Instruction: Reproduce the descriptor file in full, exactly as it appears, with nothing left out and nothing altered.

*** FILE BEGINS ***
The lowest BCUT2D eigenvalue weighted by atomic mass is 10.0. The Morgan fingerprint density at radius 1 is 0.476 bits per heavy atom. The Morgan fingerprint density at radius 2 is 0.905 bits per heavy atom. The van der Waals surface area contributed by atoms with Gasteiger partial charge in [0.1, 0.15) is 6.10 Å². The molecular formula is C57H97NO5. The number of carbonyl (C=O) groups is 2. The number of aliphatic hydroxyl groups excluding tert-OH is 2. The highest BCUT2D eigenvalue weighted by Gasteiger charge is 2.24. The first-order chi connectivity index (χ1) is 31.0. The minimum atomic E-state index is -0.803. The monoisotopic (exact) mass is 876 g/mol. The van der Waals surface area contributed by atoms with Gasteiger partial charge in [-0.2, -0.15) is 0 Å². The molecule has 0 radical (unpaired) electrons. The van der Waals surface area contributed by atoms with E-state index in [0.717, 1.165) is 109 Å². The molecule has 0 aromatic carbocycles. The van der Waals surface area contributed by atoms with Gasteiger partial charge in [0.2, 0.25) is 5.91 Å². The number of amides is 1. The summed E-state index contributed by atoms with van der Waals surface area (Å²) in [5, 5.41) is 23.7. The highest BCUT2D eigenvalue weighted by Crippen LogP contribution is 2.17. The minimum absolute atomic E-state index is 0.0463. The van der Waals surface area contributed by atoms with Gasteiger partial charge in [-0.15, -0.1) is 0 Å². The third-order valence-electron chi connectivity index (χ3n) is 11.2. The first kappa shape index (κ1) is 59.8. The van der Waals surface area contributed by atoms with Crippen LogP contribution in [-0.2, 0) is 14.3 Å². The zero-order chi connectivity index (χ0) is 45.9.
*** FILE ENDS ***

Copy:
The lowest BCUT2D eigenvalue weighted by atomic mass is 10.0. The Morgan fingerprint density at radius 1 is 0.476 bits per heavy atom. The Morgan fingerprint density at radius 2 is 0.905 bits per heavy atom. The van der Waals surface area contributed by atoms with Gasteiger partial charge in [0.1, 0.15) is 6.10 Å². The molecular formula is C57H97NO5. The number of carbonyl (C=O) groups is 2. The number of aliphatic hydroxyl groups excluding tert-OH is 2. The highest BCUT2D eigenvalue weighted by Gasteiger charge is 2.24. The first-order chi connectivity index (χ1) is 31.0. The minimum atomic E-state index is -0.803. The monoisotopic (exact) mass is 876 g/mol. The van der Waals surface area contributed by atoms with Gasteiger partial charge in [-0.2, -0.15) is 0 Å². The molecule has 0 radical (unpaired) electrons. The van der Waals surface area contributed by atoms with E-state index in [0.717, 1.165) is 109 Å². The molecule has 0 aromatic carbocycles. The van der Waals surface area contributed by atoms with Gasteiger partial charge in [0.2, 0.25) is 5.91 Å². The number of amides is 1. The summed E-state index contributed by atoms with van der Waals surface area (Å²) in [5, 5.41) is 23.7. The highest BCUT2D eigenvalue weighted by Crippen LogP contribution is 2.17. The minimum absolute atomic E-state index is 0.0463. The van der Waals surface area contributed by atoms with Gasteiger partial charge in [-0.15, -0.1) is 0 Å². The third-order valence-electron chi connectivity index (χ3n) is 11.2. The first kappa shape index (κ1) is 59.8. The van der Waals surface area contributed by atoms with Crippen LogP contribution in [-0.2, 0) is 14.3 Å². The zero-order chi connectivity index (χ0) is 45.9.